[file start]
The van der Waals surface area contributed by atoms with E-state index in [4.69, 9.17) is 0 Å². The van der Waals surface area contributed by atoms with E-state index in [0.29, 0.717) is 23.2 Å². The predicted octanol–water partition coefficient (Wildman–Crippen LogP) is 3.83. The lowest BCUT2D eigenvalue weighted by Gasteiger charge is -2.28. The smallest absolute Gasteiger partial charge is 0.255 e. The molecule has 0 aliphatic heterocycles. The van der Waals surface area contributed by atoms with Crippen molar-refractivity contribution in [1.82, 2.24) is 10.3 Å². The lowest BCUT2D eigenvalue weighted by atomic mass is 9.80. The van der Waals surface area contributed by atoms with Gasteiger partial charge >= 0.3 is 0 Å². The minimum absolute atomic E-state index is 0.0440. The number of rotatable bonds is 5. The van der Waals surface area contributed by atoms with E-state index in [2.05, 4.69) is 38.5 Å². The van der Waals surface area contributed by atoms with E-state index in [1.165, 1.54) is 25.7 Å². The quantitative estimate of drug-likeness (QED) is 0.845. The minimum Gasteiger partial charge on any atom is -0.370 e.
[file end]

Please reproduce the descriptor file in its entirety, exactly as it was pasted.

The van der Waals surface area contributed by atoms with E-state index in [4.69, 9.17) is 0 Å². The van der Waals surface area contributed by atoms with E-state index in [0.29, 0.717) is 23.2 Å². The predicted octanol–water partition coefficient (Wildman–Crippen LogP) is 3.83. The lowest BCUT2D eigenvalue weighted by Gasteiger charge is -2.28. The smallest absolute Gasteiger partial charge is 0.255 e. The molecule has 0 aliphatic heterocycles. The van der Waals surface area contributed by atoms with Crippen molar-refractivity contribution in [1.82, 2.24) is 10.3 Å². The lowest BCUT2D eigenvalue weighted by atomic mass is 9.80. The van der Waals surface area contributed by atoms with Gasteiger partial charge >= 0.3 is 0 Å². The minimum absolute atomic E-state index is 0.0440. The number of rotatable bonds is 5. The van der Waals surface area contributed by atoms with E-state index in [2.05, 4.69) is 38.5 Å². The van der Waals surface area contributed by atoms with E-state index in [1.165, 1.54) is 25.7 Å². The quantitative estimate of drug-likeness (QED) is 0.845. The minimum Gasteiger partial charge on any atom is -0.370 e.